What Is Eggnog—and Is It Safe to Drink?
Here’s what you need to know about the holiday staple.
Few things scream “Christmas” like a cold cup of eggnog. If you’ve ever wondered just what makes the festive drink so darn delicious, you’ve come to the right place:
What Is Eggnog?
Eggnog is a rich, dairy-based beverage that is traditionally served around the holidays. Made with milk, eggs, cream, sugar, and seasoned with spices like nutmeg, the drink is usually served chilled.
Often, but not always, whiskey, sherry, or brandy is mixed with eggnog to give it a boozy kick.
Eggnog comes from a hot and milky British beverage from the Middle Ages called “posset.”
Posset, which was made with hot milk curdled with wine or ale, was thought to be a cold and flu remedy.
Monks in the 13th-century were known to mix eggs with their posset. Since milk, eggs, and sherry were typically reserved for wealthy people, eggnog was frequently used to toast prosperity and good health, according to Time.
The drink made its way to the U.S. sometime in the 18th-century. Brandy and wine from overseas were heavily taxed, so Americans took to spiking their eggnog with rum, and eventually bourbon or whiskey.
The drink quickly became very popular in the States. Even George Washington served a similar libation to guests on special occasions.
Somewhere along the way, eggnog became tied to Christmastime.
Eggnog-like drinks are popular all over the world:
- In Puerto Rico, it’s made with rum and coconut milk and called a “coquito.”
- In Mexico, it’s made with cinnamon and called a “rompope.”
- In Peru, it’s made with Peruvian brandy and is called a “biblia con pisco.”
- In Germany, it’s called “biersuppe” and is made with beer.
Is Eggnog Safe?
Most homemade eggnog recipes call for raw eggs and therefore could put the drinker at risk for salmonella.
Many people believe that the alcohol included in the drink is enough to sterilize the infected eggs—however, this is not true: Eggnog tainted with salmonella infected more than 150 residents and staff at a New Jersey nursing home in 1982, killing four people.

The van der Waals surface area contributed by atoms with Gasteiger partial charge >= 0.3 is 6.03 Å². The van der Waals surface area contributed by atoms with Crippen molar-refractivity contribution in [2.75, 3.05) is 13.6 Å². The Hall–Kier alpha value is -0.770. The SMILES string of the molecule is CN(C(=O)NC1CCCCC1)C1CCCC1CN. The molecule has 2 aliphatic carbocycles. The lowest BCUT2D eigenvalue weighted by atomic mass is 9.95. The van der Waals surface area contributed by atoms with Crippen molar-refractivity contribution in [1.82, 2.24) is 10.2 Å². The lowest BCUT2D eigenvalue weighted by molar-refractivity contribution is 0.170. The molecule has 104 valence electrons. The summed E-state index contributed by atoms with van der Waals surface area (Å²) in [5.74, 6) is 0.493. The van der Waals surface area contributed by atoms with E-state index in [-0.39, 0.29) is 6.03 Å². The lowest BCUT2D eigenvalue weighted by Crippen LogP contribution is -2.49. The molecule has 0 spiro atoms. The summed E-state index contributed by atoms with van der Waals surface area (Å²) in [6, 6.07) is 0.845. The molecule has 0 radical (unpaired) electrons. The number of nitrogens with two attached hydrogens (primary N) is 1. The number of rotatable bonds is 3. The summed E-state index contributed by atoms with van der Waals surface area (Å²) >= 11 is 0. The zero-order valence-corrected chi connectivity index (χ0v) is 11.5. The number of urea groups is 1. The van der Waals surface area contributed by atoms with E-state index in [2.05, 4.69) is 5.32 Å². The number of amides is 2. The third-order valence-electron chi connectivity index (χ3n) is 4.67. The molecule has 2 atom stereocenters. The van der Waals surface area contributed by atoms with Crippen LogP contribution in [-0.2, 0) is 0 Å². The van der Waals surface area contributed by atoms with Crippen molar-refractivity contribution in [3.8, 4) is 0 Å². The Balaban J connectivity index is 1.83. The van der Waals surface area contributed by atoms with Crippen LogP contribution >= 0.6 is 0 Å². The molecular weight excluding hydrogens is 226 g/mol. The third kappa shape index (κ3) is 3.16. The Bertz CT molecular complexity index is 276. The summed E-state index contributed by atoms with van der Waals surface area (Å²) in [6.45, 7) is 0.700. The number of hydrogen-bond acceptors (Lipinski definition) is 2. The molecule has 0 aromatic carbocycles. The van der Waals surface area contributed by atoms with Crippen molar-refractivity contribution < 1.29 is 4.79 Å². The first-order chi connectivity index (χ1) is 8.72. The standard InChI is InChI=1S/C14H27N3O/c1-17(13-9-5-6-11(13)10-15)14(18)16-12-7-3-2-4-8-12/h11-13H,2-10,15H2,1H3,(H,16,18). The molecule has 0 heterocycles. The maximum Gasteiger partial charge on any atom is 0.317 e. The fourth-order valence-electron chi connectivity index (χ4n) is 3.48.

You can avoid eggnog-induced salmonella by ensuring that your drink was prepared with pasteurized eggs or a cooked egg base (heat eggs and milk on the stove while stirring constantly to keep the mixture smooth).
If you’re worried you’ve consumed unsafe eggnog, watch out for these symptoms:
- Abdominal cramps
Symptoms appear a few hours to four days after eating the contaminated products. Call your doctor if your symptoms last more than two days, you’re dehydrated, or if your fever exceeds 102°.
Eggnog as a Flavor
Over the years, eggnog’s distinctive taste (a mixture of cinnamon, nutmeg, and vanilla) has taken on a life of its own. All sorts of holiday treats and beverages are flavored to taste like eggnog these days, from Starbucks lattes to beers.
The thick drink is actually quite useful as an ingredient (these Chai Tea Eggnog Cookies are a testament to that) and it’s often used to give desserts a festive flair.
How to Make Eggnog
Of course, perfectly delicious prepared eggnog is available by the carton during the holiday season. But where’s the fun in that?
Here are some tips and tricks to ensure your next batch is tasty and safe-to-drink:
- Again, make sure those eggs are pasteurized. For an added safety net, cook your eggs slowly with milk on the stovetop over medium heat. Once it reaches 160˚, take it off the stove. Don’t forget to stir constantly!
- Customize the texture to your liking. If you like it super creamy, use just whipping cream. If you like it a little lighter, use just milk. However, most people prefer it somewhere in the middle—so using a blend of both is always a safe bet.
- If you choose to spike the eggnog with alcohol, it will keep a little longer in the fridge (alcohol is a preservative). But whether or not you use alcohol is up to you—a good batch of eggnog is just as good without it.
Try out one of our favorite eggnog and eggnog-inspired recipes this holiday season:
Hungry for more? Check out our 20 best eggnog-sweetened desserts.